·         Or even with no Peter Lewis around was it a good opportunity for Elizabeth Mashford to leave Adelaide and start again?

May have been an opportunity to earn higher wages, fully found including children.  It would have been hard to find a job that she could keep her children with her in Adelaide but if they employed her on a run her children would have been included in the food rations etc.  This effectively increased wages that would have already been higher due to the isolation.

·         If the matter took a while to settle than what throughout 1850-1856 happened to George Mashford's house E.g tenants paying rent into the estate therefore more money?

It was being rented at the time of his sickness, according to the will, to a Mr Lavington Glyde (and yes that is his name) He came from Exeter in Devon by the way.  They probably continued to rent it out during this time.  Or they could have occupied it.

·         Did she tell dear old Edward about the money? 

 If she had any brains she would have made an agreement to keep the money herself otherwise it was his.  As a widow she would have had no problem opening a bank account and could have kept it with her husband’s agreement.  If she didn’t tell him he was entitled to it (English law, SA ??)

Perhaps after her experience with Peter Lewis, she was reluctant to 'put all her eggs in one basket' with another man. I know there is no evidence but within the conjecture as to why Elizabeth split with Edward, we have touched upon a possible drinking problem - very common in the times- which might be the real reason behind the 'senile decay' which killed him. But the point is, people often marry the same sort of person second time around and Elizabeth may have had two violent drunks in her life, not one.

I also recall that in the story of the convict Edwin Atkins, he was found 'having a drink' with his mate's wife and perhaps it may have been the drink which got him into trouble in the first place. But we have yet to confirm that Edwin is our Edward.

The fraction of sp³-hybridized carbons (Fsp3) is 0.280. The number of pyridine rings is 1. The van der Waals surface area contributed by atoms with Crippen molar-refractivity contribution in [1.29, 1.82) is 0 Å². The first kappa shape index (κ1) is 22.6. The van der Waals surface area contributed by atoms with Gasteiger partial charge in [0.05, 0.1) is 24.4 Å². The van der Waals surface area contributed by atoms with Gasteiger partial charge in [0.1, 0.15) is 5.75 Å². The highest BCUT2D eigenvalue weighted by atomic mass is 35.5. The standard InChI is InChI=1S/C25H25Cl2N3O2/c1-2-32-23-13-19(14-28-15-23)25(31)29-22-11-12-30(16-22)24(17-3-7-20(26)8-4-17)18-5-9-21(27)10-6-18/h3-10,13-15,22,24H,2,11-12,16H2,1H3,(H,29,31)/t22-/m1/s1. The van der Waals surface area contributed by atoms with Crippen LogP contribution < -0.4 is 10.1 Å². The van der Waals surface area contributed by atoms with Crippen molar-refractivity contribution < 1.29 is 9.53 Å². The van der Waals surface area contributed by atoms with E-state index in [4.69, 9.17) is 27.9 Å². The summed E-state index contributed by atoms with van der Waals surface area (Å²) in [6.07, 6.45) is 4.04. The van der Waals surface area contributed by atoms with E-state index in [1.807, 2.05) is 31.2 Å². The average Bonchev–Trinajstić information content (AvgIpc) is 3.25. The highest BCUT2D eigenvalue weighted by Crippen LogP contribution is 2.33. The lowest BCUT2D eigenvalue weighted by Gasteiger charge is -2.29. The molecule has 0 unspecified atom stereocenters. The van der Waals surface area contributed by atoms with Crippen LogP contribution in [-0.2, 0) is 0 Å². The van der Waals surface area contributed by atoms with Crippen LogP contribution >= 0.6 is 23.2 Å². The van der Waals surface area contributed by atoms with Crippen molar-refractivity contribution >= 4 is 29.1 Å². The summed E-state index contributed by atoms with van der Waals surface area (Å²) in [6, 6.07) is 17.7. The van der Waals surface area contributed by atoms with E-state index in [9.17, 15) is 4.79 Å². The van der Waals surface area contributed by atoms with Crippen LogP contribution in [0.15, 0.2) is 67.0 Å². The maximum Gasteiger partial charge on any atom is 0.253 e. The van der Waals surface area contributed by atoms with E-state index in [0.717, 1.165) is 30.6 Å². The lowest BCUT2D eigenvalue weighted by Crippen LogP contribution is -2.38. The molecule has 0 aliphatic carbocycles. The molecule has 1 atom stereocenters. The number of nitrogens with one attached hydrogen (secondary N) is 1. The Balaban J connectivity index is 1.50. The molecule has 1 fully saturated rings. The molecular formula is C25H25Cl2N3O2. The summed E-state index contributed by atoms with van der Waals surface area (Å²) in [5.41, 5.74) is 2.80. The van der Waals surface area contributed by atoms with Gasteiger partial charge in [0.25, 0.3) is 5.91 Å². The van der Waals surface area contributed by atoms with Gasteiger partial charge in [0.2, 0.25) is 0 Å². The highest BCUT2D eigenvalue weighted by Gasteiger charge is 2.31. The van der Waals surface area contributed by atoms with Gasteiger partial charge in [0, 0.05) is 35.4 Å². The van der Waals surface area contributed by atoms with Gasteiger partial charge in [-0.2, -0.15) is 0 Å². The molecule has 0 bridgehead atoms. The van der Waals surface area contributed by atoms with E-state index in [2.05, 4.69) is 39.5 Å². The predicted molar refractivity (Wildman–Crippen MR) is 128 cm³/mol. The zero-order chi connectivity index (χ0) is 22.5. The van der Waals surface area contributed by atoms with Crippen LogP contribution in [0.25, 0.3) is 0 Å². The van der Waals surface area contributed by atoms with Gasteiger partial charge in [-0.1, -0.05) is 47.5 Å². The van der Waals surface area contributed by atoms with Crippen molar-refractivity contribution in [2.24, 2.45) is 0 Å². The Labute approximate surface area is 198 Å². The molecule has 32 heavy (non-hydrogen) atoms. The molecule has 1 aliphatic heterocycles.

·         Was it her brother’s money which she eventually used to buy the land at Gladstone? 

 Who knows but it would explain how she could buy them in her own name whether she was still with Edward or not.

I had a look for wills under the names Elizabeth Atkins and could not find one. I also look for Mary Ross, Charlie Ross and John Mashford Lewis and did not find one. There was two people called James Atkins and George Lewis. The wills cost $19.00 each and I asked the lady how did I know if James Atkins and George Lewis were the same person I was looking for she had a quick look for me and the will which belong to George Lewis was a hairdresser which I had a laugh about because somehow I could not image George Lewis ever being a hairdresser.

James Atkins was the same person, but it was just Annie Atkins claiming administration on his estate. I told the lady I did not think he had any estate she said he may have had a small amount of money in the bank under his name. I asked how I could find out the results and she did not know. I said Elizabeth Atkins owned land in Gladstone. She said some people had wills and if the executor or anybody else had no problems then the matter would have processed. (I really did not understand this.)

The executor often just goes ahead and carries out the instructions contained in the will.  If no one argued or required probate it would have just been done and dusted and no one would have worried.  As soon as anyone insists on probate, you have to get probate.  Banks and most business people would have known the family in Gladstone so there would have been little problem with just going ahead with the details without probate.  If you need to fight someone in court for recovery of debts, the court would have required probate.  Sometimes land will not be sold or transferred without probate.  When did Elizabeth sell her land?? Or is that next trip info??

I went to the Land Title Office. However, it took me a while to understand their computer data base. I re-found Elizabeth Atkins title to her land, but nobody else. However, like I said the system is not straight forward so I will have to go back there another day as it may take a while to fully understand how their computer system works, but anybody can just walk in and sit in front of their computer and search all day if they want to.

It has been a long time since we have talked about the Mashford family from Devon, but has anybody done any research on George May Mashford middle name (May). It is not really a name for a male so it may have some connection to another branch of his family like the middle name of John Cann Mashford and Josiah Lebbot Mashford.  NB: Labbett is the correct name but Lebbot often comes up.
I never found the May link.

[1] South Australian Register Tuesday 27 April 1852 p 1.
[2] The Areas Express & Farmers Journal. Friday May 15th 1908.

We touched on this three years ago but found nothing concrete about the Mays but did about Canns and Labbetts.